*[[Andrew Jackson Downing|Downing, Andrew Jackson]], October 1848, describing [[Geneseo]], seat of James S. Wadsworth, Genesee River Valley, NY (''Horticulturist'' 3: 163–65)<ref>A. J. Downing, “The Meadow Park in Geneseo,” ''Horticulturist and Journal of Rural Art and Rural Taste'' 3, no. 4 (October 1848): 163–66, [https://www.zotero.org/groups/54737/keywords_in_early_american_landscape_design/items/itemKey/G6VXPK69/q/Geneseo view on Zotero].</ref>:“The great agricultural estate of the WADSWORTH family, is the pride and centre of this precious family. That magnificent tract, of thousands of acres of the finest land, which surpasses in extent and value many principalities of the old world; those broad '''meadows''', where herds of the finest cattle crop the richest herbage, or rest under the deep shade of giant trees. . . . :“And what a [[prospect]]! The whole of that part of the valley embraced by the eye-say a thousand acres—is a [[park]], full of the finest oaks,—and such oaks as you may have dreamed of, (if you love trees,) or, perhaps, have seen in pictures by CLAUDE LORRAINE, or our own DURAND; but not in the least like those which you meet every day in your [[wood]]land [[walk]]s through the country at large. Or rather, there are thousands of such as you may have seen half a dozen examples of in your own country. . . . :“No underwood, no bushes, no [[thicket]]s; nothing but single specimens or groups of giant old oaks, (mingled with, here and there, an elm,) with level glades of broad '''meadow''' beneath them! An Englishman will hardly be convinced that it is not a [[park]], planted by the skilful hand of man hundreds of years ago. :“This great '''meadow''' [[park]] is filled with herds of the finest cattle—the pride of the home—farm.” [Fig. 5]
===Citations===
*[[Batty Langley|Langley, Batty]], 1728, ''New Principles of Gardening'' (1728; repr., 1982: 195–201)<ref>Batty Langley, ''New Principles of Gardening, or The Laying out and Planting Parterres, Groves, Wildernesses, Labyrinths, Avenues, Parks, &c.'' (London: A. Bettesworth and J. Batley, etc., 1728; repr., New York: Garland, 1982), [https://www.zotero.org/groups/54737/items/itemKey/MRDTAEKC view on Zotero].</ref>:“General DIRECTIONS, &c. . . . :“XIX. That in those serpentine Meanders, be placed at proper Distances, large Openings, which you surprizingly come to; and in the first are entertain’d with a pretty Fruit-Garden, or Paradice-Stocks . . . from which you are insensibly led through the pleasant Meanders of a shady delightful [[Plantation]]; first, into an oven [''sic''] Plain environ’d with lofty Pines . . . secondly, into a [[Flower-Garden]] . . . and from thence through small Inclosures of Corn, open Plains, or small '''Meadows'''. . . . :“XXVIII. Distant Hills in [[Park]]s, &c. are beautiful Objects, when planted with little [[Wood]]s; as also are Valleys, when intermix’d with Water, and large Plains; and a rude [[Coppice]] in the Middle of a fine ''Meadow'', is a delightful Object. :“XXIX. Little [[Walk]]s by purling streams in '''Meadows''', and through Corn-Fields, [[Thicket]]s, &c. are delightful Entertainments.”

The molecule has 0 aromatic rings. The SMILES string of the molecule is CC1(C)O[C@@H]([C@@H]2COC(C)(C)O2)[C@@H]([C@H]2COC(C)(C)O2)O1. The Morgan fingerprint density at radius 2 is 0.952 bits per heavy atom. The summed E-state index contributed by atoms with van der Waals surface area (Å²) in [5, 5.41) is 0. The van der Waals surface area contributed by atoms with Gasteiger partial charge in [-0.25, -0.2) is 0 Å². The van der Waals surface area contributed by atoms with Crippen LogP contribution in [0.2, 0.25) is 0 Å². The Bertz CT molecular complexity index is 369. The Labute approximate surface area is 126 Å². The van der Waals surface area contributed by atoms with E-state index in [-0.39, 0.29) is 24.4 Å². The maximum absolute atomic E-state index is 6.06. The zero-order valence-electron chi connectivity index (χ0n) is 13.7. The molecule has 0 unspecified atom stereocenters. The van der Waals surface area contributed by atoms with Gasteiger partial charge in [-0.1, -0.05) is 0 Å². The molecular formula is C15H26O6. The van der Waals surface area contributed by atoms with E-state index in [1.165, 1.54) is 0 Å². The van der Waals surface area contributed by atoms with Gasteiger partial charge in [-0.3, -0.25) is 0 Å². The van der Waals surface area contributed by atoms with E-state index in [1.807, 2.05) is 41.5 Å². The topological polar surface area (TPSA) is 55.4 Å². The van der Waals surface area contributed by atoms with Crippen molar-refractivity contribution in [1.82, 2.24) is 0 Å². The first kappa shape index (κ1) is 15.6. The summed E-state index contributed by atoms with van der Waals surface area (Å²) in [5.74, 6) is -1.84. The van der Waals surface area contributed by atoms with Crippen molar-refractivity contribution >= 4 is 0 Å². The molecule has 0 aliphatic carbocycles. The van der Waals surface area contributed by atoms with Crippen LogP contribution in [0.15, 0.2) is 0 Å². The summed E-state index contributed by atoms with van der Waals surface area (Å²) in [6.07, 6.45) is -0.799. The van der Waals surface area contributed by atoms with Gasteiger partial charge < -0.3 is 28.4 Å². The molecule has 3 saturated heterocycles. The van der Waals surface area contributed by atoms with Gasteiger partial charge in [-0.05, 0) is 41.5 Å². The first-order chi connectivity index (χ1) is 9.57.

*[[Samuel Johnson|Johnson, Samuel]], 1755, ''A Dictionary of the English Language'' (1755: 2:n.p.)<ref>Samuel Johnson, ''A Dictionary of the English Language: In Which the Words Are Deduced from the Originals and Illustrated in the Different Significations by Examples from the Best Writers,'' 2 vols. (London: W. Strahan for J. and P. Knapton, 1755), [https://www.zotero.org/groups/54737/items/itemKey/GE2JPJR3 view on Zotero].</ref>:“MEAD. ''n.s.'' [meade, Sax.] Ground somewhat watery, not plowed, but covered with grass and flowers. :“'''ME’ADOW'''.”
*Ware, Isaac, 1756, ''A Complete Body of Architecture'' (1756: 645, 651)<ref>Isaac Ware, ''A Complete Body of Architecture'' (London: T. Osborne and J. Shipton, 1756), [https://www.zotero.org/groups/54737/items/itemKey/2EK2USKV view on Zotero].</ref>
:“A '''meadow''' and its [[hedge]] excelled all the beauty of our former gardens; because the [[parterre]] there afforded only the ill fruits of labour, and the [[hedge]] lost the very vegetable character. . .. :“Let us lead such as still prefer it [[[geometric style|geometric]] flower [[bed]]s] to more free dispositions, into a May '''meadow''', full of the common weedy flowers of that healthy season, and terminated by a hawthorn [[hedge]] in bloom. . . .”